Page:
A Crash Course Guide For Instagram

The past couple of months have been fantastic. I’ve jumped head-first into Instagram and had an amazing series of experiences. I’ve learned a lot, improved my Instagram photography radically and received incredible feedback including an extended stint on Instagram’s suggested user list.  As I write this, I’m shooting on a fairly old iPhone 4s with a slightly defective camera which has forced me to get creative with how I edit and how I shoot. I’m sitting just shy of 50,000 followers on Instagram and have put together this post to share what I’ve learned and to answer some of the most common questions I’ve gotten over the past few months.  This post is tailored to Instagramming from an iOS device, but should have ample advice for those using Windows or Android as well. Like this guide and my photography? Head on over to Instagram and follow me @VirtualWayfarer.

The Lone Bike – Weekly Travel Photo

The Belgian cities embody the feel of storied medieval cities in a way that very few other locales can.  The city of Ghent is a beautiful blend of historic architecture, winding waterways, and ever so slightly overgrown cobblestone roads.  Despite being a major tourist attraction it is still possible to explore parts of the city without feeling overwhelmed by the constant onslaught of tourists constantly shattering the ambiance of authentic daily life.  The city’s greatest and most elegant charm is on display after the sun sets when every detail of the historic buildings comes to life under the multi-hued rays of lamps and lights making it one of the most beautifully lit cities I’ve ever seen.  Luckily, one need not wait until the sun sets to properly enjoy the city as an aimless meander is guaranteed to have you stumbling across UNESCO World Heritage sites and an oft’ surprising mish-mash of cultures and architectural periods.

Danish Bike Culture Is Even More Amazing Than You Thought

Over the last few years Copenhagen has become world famous for its incredible biking culture. It is no secret that there are a LOT of bikes in Copenhagen. The most commonly cited statistic is that more than 50% of Copenhageners bike daily to work or school. That, in and of itself, is pretty spectacular – but it is also just the tip of the iceberg when it comes to the amazing bike-centered things going on in Copenhagen. After a somewhat rocky roll out, last year’s big announcement introduced Copenhagen’s new and heavily updated city bike program which replaced the recently retired free bike program.  While the reception has been luke-warm to the new bikes due to their cost and the fact that they are no longer free, the updated bikes possess GPS, electric engines, electronic maps and a plethora of perks for the price of about $4 an hour.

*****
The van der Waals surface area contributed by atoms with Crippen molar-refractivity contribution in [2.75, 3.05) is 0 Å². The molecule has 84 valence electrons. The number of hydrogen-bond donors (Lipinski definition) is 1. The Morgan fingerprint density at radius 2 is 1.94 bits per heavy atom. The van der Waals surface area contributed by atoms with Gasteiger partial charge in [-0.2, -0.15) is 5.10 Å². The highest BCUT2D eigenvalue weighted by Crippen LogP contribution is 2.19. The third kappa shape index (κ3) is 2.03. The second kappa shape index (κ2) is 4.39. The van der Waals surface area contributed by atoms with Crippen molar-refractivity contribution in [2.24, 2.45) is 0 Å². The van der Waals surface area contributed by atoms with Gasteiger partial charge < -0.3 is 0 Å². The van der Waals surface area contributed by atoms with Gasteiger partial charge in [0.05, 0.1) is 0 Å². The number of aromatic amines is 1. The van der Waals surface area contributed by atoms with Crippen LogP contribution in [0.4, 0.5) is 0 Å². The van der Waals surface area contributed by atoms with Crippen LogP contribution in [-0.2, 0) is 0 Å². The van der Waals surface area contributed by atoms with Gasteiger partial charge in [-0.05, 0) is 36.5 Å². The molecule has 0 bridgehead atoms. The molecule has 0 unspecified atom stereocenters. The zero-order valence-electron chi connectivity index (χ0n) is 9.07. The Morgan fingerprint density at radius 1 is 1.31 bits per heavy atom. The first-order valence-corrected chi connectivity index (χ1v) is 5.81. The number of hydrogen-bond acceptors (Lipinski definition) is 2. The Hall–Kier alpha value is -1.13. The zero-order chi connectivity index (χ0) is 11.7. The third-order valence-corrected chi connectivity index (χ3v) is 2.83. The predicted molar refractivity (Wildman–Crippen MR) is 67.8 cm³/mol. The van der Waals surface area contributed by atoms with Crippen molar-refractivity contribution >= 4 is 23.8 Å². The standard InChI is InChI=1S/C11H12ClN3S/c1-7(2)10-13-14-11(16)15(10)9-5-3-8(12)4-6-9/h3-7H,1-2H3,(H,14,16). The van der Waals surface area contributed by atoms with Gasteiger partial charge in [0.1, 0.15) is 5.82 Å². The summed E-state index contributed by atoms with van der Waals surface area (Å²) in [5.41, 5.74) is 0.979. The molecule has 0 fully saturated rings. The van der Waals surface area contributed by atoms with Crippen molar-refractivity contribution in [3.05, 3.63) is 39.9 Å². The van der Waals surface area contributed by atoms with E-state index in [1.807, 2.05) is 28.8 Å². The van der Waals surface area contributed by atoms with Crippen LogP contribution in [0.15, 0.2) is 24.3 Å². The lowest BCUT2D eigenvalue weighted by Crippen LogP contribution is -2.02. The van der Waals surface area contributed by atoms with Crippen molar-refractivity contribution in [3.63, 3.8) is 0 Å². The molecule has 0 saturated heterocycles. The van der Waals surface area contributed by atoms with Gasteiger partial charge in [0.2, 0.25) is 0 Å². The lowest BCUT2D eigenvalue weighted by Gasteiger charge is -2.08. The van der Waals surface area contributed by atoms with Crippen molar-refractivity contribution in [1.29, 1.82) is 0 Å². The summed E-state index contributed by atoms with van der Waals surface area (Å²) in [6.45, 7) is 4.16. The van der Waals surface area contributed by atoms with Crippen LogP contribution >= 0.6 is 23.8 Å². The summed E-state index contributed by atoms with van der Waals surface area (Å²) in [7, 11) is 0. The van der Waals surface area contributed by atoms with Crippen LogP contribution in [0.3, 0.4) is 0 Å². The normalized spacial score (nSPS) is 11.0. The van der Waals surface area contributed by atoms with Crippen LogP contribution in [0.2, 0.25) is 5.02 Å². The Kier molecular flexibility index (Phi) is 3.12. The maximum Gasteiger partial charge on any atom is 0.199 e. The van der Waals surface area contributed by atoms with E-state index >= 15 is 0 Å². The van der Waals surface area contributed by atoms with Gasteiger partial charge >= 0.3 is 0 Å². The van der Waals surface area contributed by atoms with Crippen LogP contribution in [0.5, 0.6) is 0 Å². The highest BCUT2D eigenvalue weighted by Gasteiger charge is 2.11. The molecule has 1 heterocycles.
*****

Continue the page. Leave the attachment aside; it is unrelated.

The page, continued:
Copenhagen in June

The city of Copenhagen has also undertaken and recently completed a number of expanded bike lanes many of which are now roughly the same size as traditional car lanes.  Other projects include cycle superhighways, bike-only stop lights, lean-rails for bikers waiting at lights, and proposals for built in street-based notifications to help bicyclists time their speed to avoid red lights and delays.  The latest of these safety innovations was introduced September 4th (in Danish) and focuses on tackling an emergent problem – the collision of Copenhageners exiting public buses and bicyclists who, while technically required to stop and yield to those disembarking from buses, don’t always remember to stop.  Copenhagen’s solution?  An innovating plan to build lights into the bicycle paths which will direct bikers to stop when a bus is present and unloading passengers.  In effect, this is a modern and updated take on the old school-bus “STOP” sign.  It’s precisely because of initiatives like this that bike-usage in Copenhagen is continuing to grow. Biking is safe, incredibly good for you, convenient and a priority across all levels of society.

A 7 Day Road Trip Through Rural Scotland – From Ullapool Northward

The Scotland Road Trip Map
The route, color coded by day, I took during my road trip through the Highlands.

In Part I and Part II of this series I shared with you the adventures and experiences of my first three days on the road. This included the trip from Edinburgh through Glen Coe to Ratagan before outlining my second day which was dedicated completely to the Isle of Skye. The third day documented the voyage from Skye up along the western coast to the small town of Ullapool.  In this post we pick up where I left off as I leave Ullapool and continue my exploration of the jagged, and largely empty, north western coast of Scotland.